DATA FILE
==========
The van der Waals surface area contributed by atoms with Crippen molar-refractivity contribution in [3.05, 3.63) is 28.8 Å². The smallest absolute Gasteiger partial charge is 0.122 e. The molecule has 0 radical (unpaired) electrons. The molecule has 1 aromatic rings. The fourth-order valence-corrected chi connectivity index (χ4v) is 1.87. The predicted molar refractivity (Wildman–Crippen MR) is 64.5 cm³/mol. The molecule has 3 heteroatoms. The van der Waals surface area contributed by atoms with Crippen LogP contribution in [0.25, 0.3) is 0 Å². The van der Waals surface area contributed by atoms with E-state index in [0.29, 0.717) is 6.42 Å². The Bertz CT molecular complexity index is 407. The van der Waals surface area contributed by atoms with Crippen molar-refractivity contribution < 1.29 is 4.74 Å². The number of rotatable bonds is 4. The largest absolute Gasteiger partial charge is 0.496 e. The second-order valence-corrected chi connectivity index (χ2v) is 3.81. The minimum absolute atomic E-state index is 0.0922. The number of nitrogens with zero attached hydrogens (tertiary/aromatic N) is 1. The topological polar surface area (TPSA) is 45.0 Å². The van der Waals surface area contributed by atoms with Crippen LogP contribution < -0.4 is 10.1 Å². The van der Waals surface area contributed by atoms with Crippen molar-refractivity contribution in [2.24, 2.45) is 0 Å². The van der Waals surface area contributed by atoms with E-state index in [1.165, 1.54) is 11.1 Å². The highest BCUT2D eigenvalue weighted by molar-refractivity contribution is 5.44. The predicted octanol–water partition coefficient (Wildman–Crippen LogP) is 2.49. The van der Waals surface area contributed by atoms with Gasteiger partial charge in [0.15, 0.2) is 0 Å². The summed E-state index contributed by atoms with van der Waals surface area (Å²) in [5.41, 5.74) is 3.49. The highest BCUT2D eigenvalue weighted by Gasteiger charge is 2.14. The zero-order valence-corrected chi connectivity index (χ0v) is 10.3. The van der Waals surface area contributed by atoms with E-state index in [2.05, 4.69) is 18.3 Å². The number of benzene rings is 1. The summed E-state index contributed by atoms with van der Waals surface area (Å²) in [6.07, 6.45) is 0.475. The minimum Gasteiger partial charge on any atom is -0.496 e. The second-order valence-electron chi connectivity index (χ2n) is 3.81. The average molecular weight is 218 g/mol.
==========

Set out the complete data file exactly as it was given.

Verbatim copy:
The van der Waals surface area contributed by atoms with Crippen molar-refractivity contribution in [3.05, 3.63) is 28.8 Å². The smallest absolute Gasteiger partial charge is 0.122 e. The molecule has 0 radical (unpaired) electrons. The molecule has 1 aromatic rings. The fourth-order valence-corrected chi connectivity index (χ4v) is 1.87. The predicted molar refractivity (Wildman–Crippen MR) is 64.5 cm³/mol. The molecule has 3 heteroatoms. The van der Waals surface area contributed by atoms with Crippen LogP contribution in [0.25, 0.3) is 0 Å². The van der Waals surface area contributed by atoms with E-state index in [0.29, 0.717) is 6.42 Å². The Bertz CT molecular complexity index is 407. The van der Waals surface area contributed by atoms with Crippen molar-refractivity contribution < 1.29 is 4.74 Å². The number of rotatable bonds is 4. The largest absolute Gasteiger partial charge is 0.496 e. The second-order valence-corrected chi connectivity index (χ2v) is 3.81. The minimum absolute atomic E-state index is 0.0922. The number of nitrogens with zero attached hydrogens (tertiary/aromatic N) is 1. The topological polar surface area (TPSA) is 45.0 Å². The van der Waals surface area contributed by atoms with Crippen LogP contribution < -0.4 is 10.1 Å². The van der Waals surface area contributed by atoms with Crippen molar-refractivity contribution in [2.24, 2.45) is 0 Å². The van der Waals surface area contributed by atoms with E-state index in [1.165, 1.54) is 11.1 Å². The highest BCUT2D eigenvalue weighted by molar-refractivity contribution is 5.44. The predicted octanol–water partition coefficient (Wildman–Crippen LogP) is 2.49. The van der Waals surface area contributed by atoms with Gasteiger partial charge in [0.15, 0.2) is 0 Å². The summed E-state index contributed by atoms with van der Waals surface area (Å²) in [5.41, 5.74) is 3.49. The highest BCUT2D eigenvalue weighted by Gasteiger charge is 2.14. The zero-order valence-corrected chi connectivity index (χ0v) is 10.3. The van der Waals surface area contributed by atoms with E-state index in [2.05, 4.69) is 18.3 Å². The number of benzene rings is 1. The summed E-state index contributed by atoms with van der Waals surface area (Å²) in [6.07, 6.45) is 0.475. The minimum Gasteiger partial charge on any atom is -0.496 e. The second-order valence-electron chi connectivity index (χ2n) is 3.81. The average molecular weight is 218 g/mol.